So it’s a mixed bag. But the interesting part of this is how the outside actors are responding. In the day of action, NAFTA opponents pressured the Trump administration to get the best possible deal. “The renegotiation of NAFTA must stop providing incentives for corporations to outsource American jobs to Mexico,” said Senator Bernie Sanders at a rally Wednesday. The key point is that opponents are assuming a negotiation and trying to get the best possible deal.

The corporate lobby, on the other hand, is trying to shut down the process, imploring Canada and Mexico to refuse to engage. “Their theory is that ultimately the administration will back off on what they’re revising, and they will get what they want: adding TPP to NAFTA,” said Lori Wallach. Indeed, Canada and Mexico have dismissed the five-year sunset clause and treated other US proposals as too stupid to even address. Mexico offered a couple counter-proposals last month, suggesting that the stone wall is starting to crack. But Lighthizer said after that round of talks that “we have seen no evidence that Canada or Mexico are willing to seriously engage on provisions that will lead to a rebalanced agreement. Absent rebalancing, we will not reach a satisfactory result.”

That’s code for pulling out of NAFTA. The corporate types seem to think that’s impossible, and certainly there would be legal challenges to a unilateral pullout. But Wallach cited the NAFTA text, which says that, “during any period in which a country ceases to be a NAFTA country,” the implementing provisions “shall cease to have effect.” Indeed, Trump would likely get credit from his base by terminating NAFTA, and hasn’t shown much interest in the law hindering his decisions. “He has the cards,” Wallach said.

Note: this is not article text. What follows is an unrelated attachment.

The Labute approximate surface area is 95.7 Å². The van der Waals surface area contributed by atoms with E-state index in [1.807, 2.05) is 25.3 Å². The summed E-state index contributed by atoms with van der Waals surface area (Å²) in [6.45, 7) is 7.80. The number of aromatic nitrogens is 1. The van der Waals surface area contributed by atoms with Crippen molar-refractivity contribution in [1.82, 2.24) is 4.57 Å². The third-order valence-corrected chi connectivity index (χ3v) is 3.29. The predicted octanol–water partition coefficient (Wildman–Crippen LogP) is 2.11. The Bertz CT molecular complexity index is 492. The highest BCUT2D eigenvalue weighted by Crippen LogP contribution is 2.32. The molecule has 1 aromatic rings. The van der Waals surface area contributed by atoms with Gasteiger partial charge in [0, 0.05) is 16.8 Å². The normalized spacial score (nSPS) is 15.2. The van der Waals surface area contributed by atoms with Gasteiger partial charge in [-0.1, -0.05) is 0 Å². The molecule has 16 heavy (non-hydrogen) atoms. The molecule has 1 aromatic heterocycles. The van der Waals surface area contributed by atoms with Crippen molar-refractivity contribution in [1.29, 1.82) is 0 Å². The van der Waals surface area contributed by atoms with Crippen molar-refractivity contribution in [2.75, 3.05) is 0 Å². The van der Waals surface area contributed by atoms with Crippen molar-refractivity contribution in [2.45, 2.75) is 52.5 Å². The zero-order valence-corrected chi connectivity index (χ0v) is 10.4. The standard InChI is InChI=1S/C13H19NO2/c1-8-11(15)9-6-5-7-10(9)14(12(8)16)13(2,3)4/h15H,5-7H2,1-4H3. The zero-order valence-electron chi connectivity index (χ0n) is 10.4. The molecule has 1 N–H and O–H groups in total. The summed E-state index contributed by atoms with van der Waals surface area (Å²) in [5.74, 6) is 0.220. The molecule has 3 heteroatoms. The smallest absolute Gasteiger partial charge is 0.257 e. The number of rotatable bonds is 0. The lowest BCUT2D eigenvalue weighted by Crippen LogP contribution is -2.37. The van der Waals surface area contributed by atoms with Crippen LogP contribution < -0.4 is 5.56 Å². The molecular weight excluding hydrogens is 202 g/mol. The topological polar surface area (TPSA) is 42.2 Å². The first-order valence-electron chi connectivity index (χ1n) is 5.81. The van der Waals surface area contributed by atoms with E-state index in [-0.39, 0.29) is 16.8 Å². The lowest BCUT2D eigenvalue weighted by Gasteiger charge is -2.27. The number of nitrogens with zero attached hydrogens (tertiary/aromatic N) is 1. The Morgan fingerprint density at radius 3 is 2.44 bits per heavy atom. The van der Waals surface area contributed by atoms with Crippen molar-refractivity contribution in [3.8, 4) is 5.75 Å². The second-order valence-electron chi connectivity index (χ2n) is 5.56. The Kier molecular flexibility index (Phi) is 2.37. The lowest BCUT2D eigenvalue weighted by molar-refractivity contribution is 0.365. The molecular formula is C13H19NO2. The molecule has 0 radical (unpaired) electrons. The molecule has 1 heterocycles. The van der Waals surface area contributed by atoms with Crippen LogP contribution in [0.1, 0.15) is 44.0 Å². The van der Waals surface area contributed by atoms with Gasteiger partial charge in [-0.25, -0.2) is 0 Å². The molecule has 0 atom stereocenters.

So what’s stopping Trump? Lighthizer knows that, while ending NAFTA would remove some incentives to outsource, the only way to revitalize US manufacturing is by negotiating a superior deal. “If Trump really wants to deliver on his promises, he needs to do a new agreement that gets the benefits of trade without outsourcing,” Wallach said.

That’s what makes the positions of the major players so odd. The allegedly “protectionist” Trump administration and NAFTA critics want a new trade agreement. The corporate types, by giving NAFTA partners bad advice, are effectively pushing to eliminate the deal. The tipping point probably comes with the next high-level round of talks in Canada in January. If the stonewalling continues, Trump will likely give the six months’ notice required prior to withdrawal. So the corporate paragons of free trade are the ones paving the way to a NAFTA exit.

Among other things, that would really damage Canada and Mexico, given their trade surpluses and reliance on the United States as a trade partner. Mexico is scrambling, looking to sign an EU trade agreement to soften the blow. But the US market is critical to their future. Will they let auto executives drag them into a disastrous outcome?

The situation is fluid, and there are still enough corporate goodies in the deal for liberal trade reformers to fight for improvements. But it’s the corporate lobby, which loves the status quo of paying two bucks an hour for Mexican labor and spilling toxics wherever it pleases, that is threatening the agreement. Let’s never hear again about who the real “obstructionists” are to free trade.